NRG Backs Carbon Tax Amid Effort to Sell Clean-Energy Operations

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  • Renewable energy will remain part of U.S. power industry
  • ‘We’re not the lowest cost of capital in the market,’ CEO says

Just because NRG Energy Inc., the owner of almost 9 gigawatts of coal-fired power, is working to sell its renewables businesses doesn’t mean it’s giving up on clean energy.

Chief Executive Officer Mauricio Gutierrez supports imposing a price on carbon. And even if NRG unloads its wind and solar farms and its renewables-development operations, the company will continue making renewables products available to its nearly three million retail customers.

“It would be almost disingenuous to think that renewables are not going to be part of the power industry in the future,” Gutierrez said in an interview Wednesday at Bloomberg’s New York headquarters. 

“The question is not whether we support renewables,” he said. “The question is how.”

After a companywide cost-cutting review triggered earlier this year by activist investors Paul Singer and C. John Wilder, NRG determined that it’s not best-positioned to be a vertically integrated developer, builder, operator and owner of wind and solar farms. That’s why the company is looking to sell at least 50 percent of its interest in NRG Yield Inc., which holds renewable assets.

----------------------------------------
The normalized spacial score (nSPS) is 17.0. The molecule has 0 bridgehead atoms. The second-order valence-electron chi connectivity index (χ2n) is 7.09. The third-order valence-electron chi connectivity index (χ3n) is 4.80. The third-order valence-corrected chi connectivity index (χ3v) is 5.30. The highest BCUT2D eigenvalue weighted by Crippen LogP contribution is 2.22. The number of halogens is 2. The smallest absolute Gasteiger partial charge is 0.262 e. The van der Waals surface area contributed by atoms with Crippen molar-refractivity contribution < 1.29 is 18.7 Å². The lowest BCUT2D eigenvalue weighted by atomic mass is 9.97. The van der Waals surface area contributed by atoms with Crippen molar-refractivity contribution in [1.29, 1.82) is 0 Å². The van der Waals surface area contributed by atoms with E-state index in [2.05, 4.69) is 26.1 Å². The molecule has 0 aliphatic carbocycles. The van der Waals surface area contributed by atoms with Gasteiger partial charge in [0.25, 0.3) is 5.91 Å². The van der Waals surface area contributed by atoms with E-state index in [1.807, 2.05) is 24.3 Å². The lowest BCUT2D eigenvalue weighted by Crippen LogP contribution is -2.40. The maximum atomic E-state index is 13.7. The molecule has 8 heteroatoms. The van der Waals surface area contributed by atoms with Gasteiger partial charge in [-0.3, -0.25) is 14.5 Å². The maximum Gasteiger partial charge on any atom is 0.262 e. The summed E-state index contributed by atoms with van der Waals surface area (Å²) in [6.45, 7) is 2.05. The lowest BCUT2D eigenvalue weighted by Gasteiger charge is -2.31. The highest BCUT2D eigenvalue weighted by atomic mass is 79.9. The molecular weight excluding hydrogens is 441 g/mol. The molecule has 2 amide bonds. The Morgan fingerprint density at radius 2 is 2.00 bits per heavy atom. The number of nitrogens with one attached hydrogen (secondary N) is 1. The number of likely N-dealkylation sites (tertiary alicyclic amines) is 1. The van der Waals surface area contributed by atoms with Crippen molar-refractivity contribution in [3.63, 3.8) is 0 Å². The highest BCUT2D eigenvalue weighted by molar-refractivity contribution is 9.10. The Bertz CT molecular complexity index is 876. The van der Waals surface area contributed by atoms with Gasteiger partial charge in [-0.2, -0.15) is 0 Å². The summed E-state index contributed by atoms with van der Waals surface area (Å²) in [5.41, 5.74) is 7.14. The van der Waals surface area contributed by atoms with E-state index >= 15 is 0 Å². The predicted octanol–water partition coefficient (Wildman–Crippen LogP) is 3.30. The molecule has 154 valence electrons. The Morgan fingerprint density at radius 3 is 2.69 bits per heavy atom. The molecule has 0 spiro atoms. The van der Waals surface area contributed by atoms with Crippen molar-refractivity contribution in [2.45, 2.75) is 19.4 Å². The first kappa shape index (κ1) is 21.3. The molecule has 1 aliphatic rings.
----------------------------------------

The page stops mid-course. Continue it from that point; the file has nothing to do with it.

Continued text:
“We’re not the lowest cost of capital in the market today,” Gutierrez said. “I cannot look in the mirror and say we are.”

It’s a good time for sellers of clean-energy assets. They’re finding a large and growing pool of institutional investors, including pension funds and insurance companies, hungry for operating wind and solar farms that sell their output under long-term utility contracts.

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NRG owns almost 5 gigawatts of wind and solar farms, including the assets of NRG Yield, the yieldco it created and controls.

Even if NRG sells all of its renewable-energy assets, Gutierrez said the company stands by its existing sustainability objectives -- cutting carbon emissions from power plants 50 percent by 2030 and 90 percent by 2050. And NRG wants a price on carbon, in part because it could increase revenues for its gas-fired power plants.

“You are actually pricing an externality,” Gutierrez said. “Isn’t that what we all want in an economic system?”

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